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Monday, March 28, 2016

money ain't but a thing 1 of 3


MONEY AIN’T BUT A THING
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note: a huge thank you to the mystery minion who sent #10 cans of storage food ( again! ).  Consider your readership dues paid for the next year.
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I was motivated to write this article from a combination of two minions comments, one some time ago and one recently.  So props to you, yo!  The first was that the more money a prepper had, the more they were likely to piss it away and have less to show for it whereas a poor prepper thought out each purchase and ended up with better preps, cheaper.  The second comment was that by being out of debt he was living a much higher quality of life than others making far more money ( but being in debt ).  There was actually a third comment, about how well an LEO position paid in my old home town, which also lit a fire under my subconscious to come up with this article idea, which is just a mash-up of two or three ideas.  Money ain’t but a thing, yo.  It doesn’t do you as much good as you think, either in this life or in preparing for another. 

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Money is a tool to be used.  Not an end to itself.  A hammer, by itself, is a clever steel shape.  But not even very aesthetic.  It isn’t a piece of art to admire.  It only gains value when you use it as a tool.  Money should only be valued for its use as a tool ( a substitution for barter to reward labor ).  Yet most people, and I mean like 99% of folks in a modern society, place a mystical religious icon value to it, to be valued for itself rather than what it can accomplish.  We are a nation ( or a globe ) consumed daily with the worship of the false idol of money for monies sake.  We always claim it is a valuable tool, but then we act like the tool itself is more valuable than what it accomplishes.  A hammer will always have use as a tool, even if we run out of steel nails.  Money, on the other hand, is a company chit only good for use at the company store, and only good as long as the company doesn’t go bankrupt.  Which they all do.

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Fun filled fact.  The worlds longest running company lasting something like 1500 years.  That is not a typo-one thousand five hundred ( although, note, I might be off a smidge here as I’m going by memory ) years.  The first government subsidized temples in Japan were built by them, and even right before bankruptcy they still built the odd one or two.  This construction company ran uninterrupted all those years, through violent civil wars and complete economic disruptions, and then finally succumbed a few years ago.  NO company on earth lasts anywhere near as long, and they usually don’t even outlive empires, which are rather fragile things themselves.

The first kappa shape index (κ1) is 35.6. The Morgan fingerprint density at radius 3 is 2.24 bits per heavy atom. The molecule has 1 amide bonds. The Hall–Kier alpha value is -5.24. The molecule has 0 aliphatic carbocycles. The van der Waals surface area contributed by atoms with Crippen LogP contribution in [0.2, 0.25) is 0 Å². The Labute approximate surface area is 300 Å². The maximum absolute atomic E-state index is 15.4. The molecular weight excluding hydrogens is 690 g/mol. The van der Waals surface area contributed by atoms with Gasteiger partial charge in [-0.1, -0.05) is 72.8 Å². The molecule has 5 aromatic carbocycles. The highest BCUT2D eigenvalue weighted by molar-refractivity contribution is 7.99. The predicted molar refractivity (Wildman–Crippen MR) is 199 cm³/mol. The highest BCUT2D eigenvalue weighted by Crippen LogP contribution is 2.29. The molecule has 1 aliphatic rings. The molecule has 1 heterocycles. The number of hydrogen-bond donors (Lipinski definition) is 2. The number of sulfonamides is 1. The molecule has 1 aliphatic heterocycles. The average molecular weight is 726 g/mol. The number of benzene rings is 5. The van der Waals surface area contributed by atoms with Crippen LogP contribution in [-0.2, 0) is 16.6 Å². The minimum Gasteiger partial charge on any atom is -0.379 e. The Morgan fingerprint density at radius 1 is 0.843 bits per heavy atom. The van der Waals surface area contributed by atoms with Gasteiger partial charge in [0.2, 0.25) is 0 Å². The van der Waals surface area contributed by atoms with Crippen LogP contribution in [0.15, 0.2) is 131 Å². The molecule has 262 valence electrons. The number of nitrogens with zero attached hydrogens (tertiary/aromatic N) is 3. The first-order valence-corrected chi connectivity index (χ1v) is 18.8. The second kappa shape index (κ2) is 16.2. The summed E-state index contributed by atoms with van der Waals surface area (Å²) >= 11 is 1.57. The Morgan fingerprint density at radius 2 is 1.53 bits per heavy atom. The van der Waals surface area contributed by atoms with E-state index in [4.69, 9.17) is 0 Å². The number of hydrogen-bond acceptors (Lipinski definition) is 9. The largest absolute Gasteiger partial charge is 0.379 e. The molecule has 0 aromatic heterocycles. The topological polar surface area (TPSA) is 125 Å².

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All that money you lust after, it has value as a barter facilitator right up to the moment your economy bites the big one.  Then it isn’t even worth much as toilet paper.  If my best buddy in the whole wide world, someone I trust with my life, came to me and said, hey, I want you to pay me gold for a stack of promissory notes  which I’ll redeem every payday, with interest ( and he worked at a good paying job which was very dangerous ), I think I would tell him to kiss my ass.  His word is solid, but his ability to pay is compromised.  That is the money in your wallet.  Good as gold, until the day it ain’t.  Yet people act like money is the most important thing in their lives.  Romances are built on it, marriages flounder on it, up to half of all waking hours are devoted to acquiring it.  Otherwise intelligent people stress over not having an excess of it ( nobody wants too little of it, unable to feed and shelter themselves, but everyone worries about not having far more than that minimum ).

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Now, I’m the last one to throw a stone in a glass house, accusing others of materialism.  I don’t buy a whole lot of preps ( or perhaps I do compared to others spending far more on shelter and transportation ), as I’m pretty well squared away even if you can never stop as you never have enough of everything, but I buy the heck out of reference books.  It is a sick addiction, and I can’t even convince myself that it is even an investment anymore.  I still learn something new every day, and gaining knowledge is never a waste, but I could learn the same with free library books and the Internet.  At this point, I’m collecting dead tree trophies.  So, we all buy too much crap, then convince ourselves it is to beat inflation or to invest with a soon to be worthless currency, or it is for the End Of The World ( same as investing, one could argue ).  These are not invalid arguments, but they are also cop-outs at times.  I’m not even worried about what I’ve spent, but more about having to go cold turkey and suffer withdrawals.